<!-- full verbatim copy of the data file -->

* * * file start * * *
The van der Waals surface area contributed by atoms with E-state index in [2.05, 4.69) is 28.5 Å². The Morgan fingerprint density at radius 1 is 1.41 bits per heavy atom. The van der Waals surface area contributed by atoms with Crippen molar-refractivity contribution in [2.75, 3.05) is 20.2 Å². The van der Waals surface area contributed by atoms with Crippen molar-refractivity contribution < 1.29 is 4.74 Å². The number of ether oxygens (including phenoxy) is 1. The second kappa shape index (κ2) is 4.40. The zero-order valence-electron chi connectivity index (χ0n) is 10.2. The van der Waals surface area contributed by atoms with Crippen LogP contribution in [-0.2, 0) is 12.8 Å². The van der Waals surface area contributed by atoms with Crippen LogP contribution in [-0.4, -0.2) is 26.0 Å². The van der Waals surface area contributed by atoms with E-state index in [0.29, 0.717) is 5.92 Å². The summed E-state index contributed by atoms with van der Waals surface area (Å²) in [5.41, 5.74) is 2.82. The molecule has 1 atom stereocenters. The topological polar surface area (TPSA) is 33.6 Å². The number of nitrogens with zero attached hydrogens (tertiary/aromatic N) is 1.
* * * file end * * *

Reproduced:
The van der Waals surface area contributed by atoms with E-state index in [2.05, 4.69) is 28.5 Å². The Morgan fingerprint density at radius 1 is 1.41 bits per heavy atom. The van der Waals surface area contributed by atoms with Crippen molar-refractivity contribution in [2.75, 3.05) is 20.2 Å². The van der Waals surface area contributed by atoms with Crippen molar-refractivity contribution < 1.29 is 4.74 Å². The number of ether oxygens (including phenoxy) is 1. The second kappa shape index (κ2) is 4.40. The zero-order valence-electron chi connectivity index (χ0n) is 10.2. The van der Waals surface area contributed by atoms with Crippen LogP contribution in [-0.2, 0) is 12.8 Å². The van der Waals surface area contributed by atoms with Crippen LogP contribution in [-0.4, -0.2) is 26.0 Å². The van der Waals surface area contributed by atoms with E-state index in [0.29, 0.717) is 5.92 Å². The summed E-state index contributed by atoms with van der Waals surface area (Å²) in [5.41, 5.74) is 2.82. The molecule has 1 atom stereocenters. The topological polar surface area (TPSA) is 33.6 Å². The number of nitrogens with zero attached hydrogens (tertiary/aromatic N) is 1.